Question of the Week
Answer: I am pleased to provide you with information on alternative farming in Virginia.
Organic Farmgate and Wholesale Prices – USDA ERS
Monthly organic and conventional farmgate prices for broccoli and carrots; monthly organic and conventional wholesale (first receiver) prices for poultry (broilers) and eggs; monthly organic market (f.o.b. or spot) prices for grain and feedstuffs; monthly organic and conventional wholesale prices for broccoli, carrots, and mesclun mix; and a limited set of organic prices (and corresponding conventional prices) for other fruits and vegetables from the Boston and San Francisco wholesale markets.
NewFarm Organic Price Report
Tracks selected prices from the fruit, vegetable, herbs, and grain sectors, comparing organic prices to conventional prices in markets across the country.
Statistics on Alternative Farming
Industry Statistics and Projected Growth, Organic Trade Association
A comparison of conventional, low-input and organic farming systems: The transition phase and long-term viability. UC SAREP Progress Report 1993-1995.
Organizations and Organic Certifiers
Virginia Association for Biological Farming
Conferences, publications, and links to local and regional organizations.
Appalachian Sustainable Development
Focuses on developing healthy, diverse, and ecologically sound economic opportunities through education and training, and the development of cooperative networks and marketing systems.
Virginia Organic Producers and Consumers Association
Advocacy and information.
North Carolina Crop Improvement Association
3709 Hillsborough St.
Raleigh, NC 27607-5464
Organic certification services.
Pennsylvania Certified Organic
106 School Street, Suite 201
Spring Mills, PA 16875
Organic certification services.
Consider such marketing avenues as Community Supported Agriculture, farmers markets, on-farm stands and u-pick, food cooperatives, buying clubs, restaurants, and supermarkets. If there is stagnant demand for organic produce in your town and local region, look for opportunities to market crops in areas such as Blacksburg, Lynchburg, and Roanoke.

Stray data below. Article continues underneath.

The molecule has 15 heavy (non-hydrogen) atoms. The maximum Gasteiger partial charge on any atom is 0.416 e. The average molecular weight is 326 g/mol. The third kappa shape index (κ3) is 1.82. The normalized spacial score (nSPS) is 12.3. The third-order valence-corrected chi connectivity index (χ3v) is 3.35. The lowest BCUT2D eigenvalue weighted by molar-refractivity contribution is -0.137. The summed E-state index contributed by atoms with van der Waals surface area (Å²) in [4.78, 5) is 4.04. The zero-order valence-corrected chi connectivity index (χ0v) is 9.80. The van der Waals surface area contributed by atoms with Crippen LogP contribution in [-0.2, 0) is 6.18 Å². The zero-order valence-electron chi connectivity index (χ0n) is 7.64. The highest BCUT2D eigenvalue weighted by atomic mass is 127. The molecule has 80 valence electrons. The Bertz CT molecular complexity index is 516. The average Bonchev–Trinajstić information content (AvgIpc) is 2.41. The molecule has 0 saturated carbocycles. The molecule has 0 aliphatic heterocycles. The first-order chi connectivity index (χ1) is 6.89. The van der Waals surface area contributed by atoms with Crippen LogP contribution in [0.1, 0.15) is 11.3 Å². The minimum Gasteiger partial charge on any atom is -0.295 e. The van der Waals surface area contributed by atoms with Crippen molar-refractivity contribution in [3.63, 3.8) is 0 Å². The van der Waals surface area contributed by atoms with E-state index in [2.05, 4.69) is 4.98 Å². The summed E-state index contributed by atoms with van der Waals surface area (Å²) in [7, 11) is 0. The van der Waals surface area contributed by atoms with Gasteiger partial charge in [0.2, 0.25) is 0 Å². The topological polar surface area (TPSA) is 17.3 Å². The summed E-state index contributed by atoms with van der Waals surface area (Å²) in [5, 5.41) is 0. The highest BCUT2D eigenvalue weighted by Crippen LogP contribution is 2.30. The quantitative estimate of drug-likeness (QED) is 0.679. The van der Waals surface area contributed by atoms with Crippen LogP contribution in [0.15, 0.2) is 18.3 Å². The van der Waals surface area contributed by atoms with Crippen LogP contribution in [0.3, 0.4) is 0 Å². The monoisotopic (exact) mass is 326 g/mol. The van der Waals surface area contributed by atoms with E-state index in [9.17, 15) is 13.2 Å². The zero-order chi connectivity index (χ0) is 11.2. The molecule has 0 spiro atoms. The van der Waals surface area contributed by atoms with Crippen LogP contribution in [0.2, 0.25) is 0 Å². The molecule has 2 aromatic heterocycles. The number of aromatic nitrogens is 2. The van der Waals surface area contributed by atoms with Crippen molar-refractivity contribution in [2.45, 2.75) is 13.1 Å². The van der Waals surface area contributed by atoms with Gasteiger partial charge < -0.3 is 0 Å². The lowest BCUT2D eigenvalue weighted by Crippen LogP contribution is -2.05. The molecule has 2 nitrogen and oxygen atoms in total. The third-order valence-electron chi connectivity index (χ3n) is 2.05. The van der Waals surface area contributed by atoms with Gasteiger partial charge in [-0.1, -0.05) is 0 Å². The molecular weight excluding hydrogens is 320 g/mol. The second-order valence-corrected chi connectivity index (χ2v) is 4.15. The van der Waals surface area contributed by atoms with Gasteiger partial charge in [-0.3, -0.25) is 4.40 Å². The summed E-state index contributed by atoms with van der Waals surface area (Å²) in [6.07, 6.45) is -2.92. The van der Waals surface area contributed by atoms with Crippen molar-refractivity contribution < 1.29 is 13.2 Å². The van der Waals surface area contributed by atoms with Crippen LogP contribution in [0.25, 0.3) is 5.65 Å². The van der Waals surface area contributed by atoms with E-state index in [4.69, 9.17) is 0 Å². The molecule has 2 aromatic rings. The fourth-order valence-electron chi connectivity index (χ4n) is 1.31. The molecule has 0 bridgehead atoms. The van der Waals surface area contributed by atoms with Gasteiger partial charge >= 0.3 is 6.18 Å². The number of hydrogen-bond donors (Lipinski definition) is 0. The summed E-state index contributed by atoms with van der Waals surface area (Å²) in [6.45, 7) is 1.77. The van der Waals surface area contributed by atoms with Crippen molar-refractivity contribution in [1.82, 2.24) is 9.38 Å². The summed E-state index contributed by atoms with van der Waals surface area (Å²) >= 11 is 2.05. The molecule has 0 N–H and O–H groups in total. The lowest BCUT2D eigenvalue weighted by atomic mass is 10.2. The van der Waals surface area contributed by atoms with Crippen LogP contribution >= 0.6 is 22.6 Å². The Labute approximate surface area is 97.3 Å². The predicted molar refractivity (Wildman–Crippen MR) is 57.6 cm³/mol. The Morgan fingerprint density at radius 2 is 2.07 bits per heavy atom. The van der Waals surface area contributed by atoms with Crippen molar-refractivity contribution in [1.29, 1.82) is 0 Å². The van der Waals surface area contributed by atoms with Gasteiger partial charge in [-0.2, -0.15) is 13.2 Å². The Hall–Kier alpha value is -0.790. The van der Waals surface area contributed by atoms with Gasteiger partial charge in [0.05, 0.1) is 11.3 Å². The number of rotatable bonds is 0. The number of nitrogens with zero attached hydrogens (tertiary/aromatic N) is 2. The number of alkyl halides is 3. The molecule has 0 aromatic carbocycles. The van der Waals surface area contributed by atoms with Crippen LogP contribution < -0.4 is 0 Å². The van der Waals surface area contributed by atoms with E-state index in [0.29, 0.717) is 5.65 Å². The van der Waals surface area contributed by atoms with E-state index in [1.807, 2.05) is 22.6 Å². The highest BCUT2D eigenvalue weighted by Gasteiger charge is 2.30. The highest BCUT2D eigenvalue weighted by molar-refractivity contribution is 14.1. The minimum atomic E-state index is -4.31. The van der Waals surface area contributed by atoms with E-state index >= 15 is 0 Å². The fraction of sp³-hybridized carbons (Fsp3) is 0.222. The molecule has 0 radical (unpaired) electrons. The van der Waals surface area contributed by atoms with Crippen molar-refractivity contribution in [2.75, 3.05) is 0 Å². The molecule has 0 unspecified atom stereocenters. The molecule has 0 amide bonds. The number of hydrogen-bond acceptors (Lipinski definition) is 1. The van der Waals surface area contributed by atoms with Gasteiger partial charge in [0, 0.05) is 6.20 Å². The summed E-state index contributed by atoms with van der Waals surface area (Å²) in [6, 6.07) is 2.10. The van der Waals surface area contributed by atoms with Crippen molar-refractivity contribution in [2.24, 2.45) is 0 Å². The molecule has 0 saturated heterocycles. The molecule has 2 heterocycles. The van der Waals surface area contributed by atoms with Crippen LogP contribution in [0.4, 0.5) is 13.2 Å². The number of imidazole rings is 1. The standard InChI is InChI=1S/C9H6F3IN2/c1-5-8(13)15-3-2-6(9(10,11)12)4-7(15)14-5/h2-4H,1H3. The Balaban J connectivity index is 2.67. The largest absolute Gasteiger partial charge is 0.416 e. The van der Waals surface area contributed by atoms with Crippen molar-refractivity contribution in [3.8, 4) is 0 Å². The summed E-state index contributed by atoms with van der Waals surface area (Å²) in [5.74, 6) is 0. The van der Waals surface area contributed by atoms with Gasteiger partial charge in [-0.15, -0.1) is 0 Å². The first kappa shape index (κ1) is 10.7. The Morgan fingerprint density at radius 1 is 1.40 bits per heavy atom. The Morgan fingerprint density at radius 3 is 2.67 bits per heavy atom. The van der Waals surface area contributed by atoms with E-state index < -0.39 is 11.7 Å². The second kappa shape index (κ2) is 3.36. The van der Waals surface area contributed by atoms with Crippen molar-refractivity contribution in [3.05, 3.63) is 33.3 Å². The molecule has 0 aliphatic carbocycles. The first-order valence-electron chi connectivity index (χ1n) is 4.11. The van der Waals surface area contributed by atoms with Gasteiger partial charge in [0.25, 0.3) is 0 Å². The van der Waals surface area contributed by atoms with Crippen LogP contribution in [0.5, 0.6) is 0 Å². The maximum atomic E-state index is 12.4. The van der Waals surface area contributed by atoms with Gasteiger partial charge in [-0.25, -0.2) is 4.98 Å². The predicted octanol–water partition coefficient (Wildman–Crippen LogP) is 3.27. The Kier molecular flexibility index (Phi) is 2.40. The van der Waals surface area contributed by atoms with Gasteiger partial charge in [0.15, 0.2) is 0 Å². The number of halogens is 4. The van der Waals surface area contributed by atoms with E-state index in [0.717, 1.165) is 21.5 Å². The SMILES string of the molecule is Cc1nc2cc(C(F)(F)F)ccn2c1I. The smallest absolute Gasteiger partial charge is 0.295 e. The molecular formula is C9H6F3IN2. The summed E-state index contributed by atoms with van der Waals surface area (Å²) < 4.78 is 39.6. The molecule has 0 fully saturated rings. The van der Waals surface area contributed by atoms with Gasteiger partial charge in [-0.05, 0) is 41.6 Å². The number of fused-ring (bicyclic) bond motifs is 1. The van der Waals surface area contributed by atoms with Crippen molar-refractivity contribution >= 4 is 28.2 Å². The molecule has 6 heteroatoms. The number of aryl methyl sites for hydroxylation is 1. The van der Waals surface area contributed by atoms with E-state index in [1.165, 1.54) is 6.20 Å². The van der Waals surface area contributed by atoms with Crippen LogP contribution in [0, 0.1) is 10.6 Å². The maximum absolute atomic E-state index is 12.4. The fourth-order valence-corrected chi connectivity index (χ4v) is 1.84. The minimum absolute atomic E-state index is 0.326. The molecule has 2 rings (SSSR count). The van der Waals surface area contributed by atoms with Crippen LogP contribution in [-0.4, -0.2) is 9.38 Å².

The ATTRA publications Bringing Local Food to Local Institutions: A Resource Guide for Farm-to-School and Farm-to-Institution Programs, Community Supported Agriculture, Direct Marketing, Farmers' Markets: Marketing and Business Guide, and Selling to Restaurants are good places to start for learning about these venues.
All publications from ATTRA are available in downloadable PDF or HTML format, or can be ordered free of charge in hard copy by calling 1-800-346-9140.
Community Supported Agriculture (CSA)
CSA consists of a community of individuals who pledge support to a farm operation so that the farmland becomes, either legally or figuratively, the community’s farm, with the growers and consumers providing mutual support and sharing the risks and benefits of food production. Members or shareholders of the farm or garden pledge in advance to cover the anticipated costs of the farm operation and farmer’s salary. In return, they receive shares in the farm’s bounty throughout the growing season, as well as satisfaction gained from reconnecting to the land. Members also share in risks, including poor harvest due to unfavorable weather or pests. Below are several resources to learn more about establishing a CSA farm.
Maintains database of farms, markets, CSA’s, restaurants, and retails outlets that sell locally grown food. Webpage for creating a farm listing: http://www.localharvest.org/register.jsp
Robyn Van En Center, Community Supported Agriculture
Fulton Center for Sustainable Living
1015 Philadelphia Avenue
Chambersburg, PA 17201-9979
Phone: (717) 264-4141
Maintains a database of CSA farms nationwide as well as numerous resources on CSA’s.
Henderson, Elizabeth and Robyn Van En. 2007. Sharing the Harvest, Revised and Expanded. A Citizen's Guide to Community Supported Agriculture. White River Jct., Vermont: Chelsea Green Publishing. 800.639.4099
Selected topics covered in the book:
• Creating a CSA: The Decision to Form a CSA , Steps to Forming a CSA , Regional CSA Support Groups
• Labor: Family Work, Hiring Help, Interns
• Share Pricing and CSA Budgets, CSA Legal Structures, Distributing the Harvest, Regional Networking for Farm-Based Regional Development
Organic Resources, Reports, and Publications
1 – ATTRA has several free publications to assist you in transitioning to organic production, which can be downloaded from http://www.attra.org/organic.html Titles include:
• Organic Certification Process
• Preparing for an Organic Inspection: Steps and Checklists
• Transitioning to Organic Production (A Sustainable Agriculture Network publication)
• Guide to ATTRA’s Organic Publications
2 – The Transition from Conventional to Low-Input or Organic Farming Systems: Soil Biology, Soil Chemistry, Soil Physics, Energy Utilization, Economics, and Risk. SARE Grant Project Number: SW99-008
3 – Growing for Market Magazine: The monthly publication of Growing for Market provides a lot of practical information, much of which is written by farmers, on production and marketing topics. The contact information for Growing for Market is:
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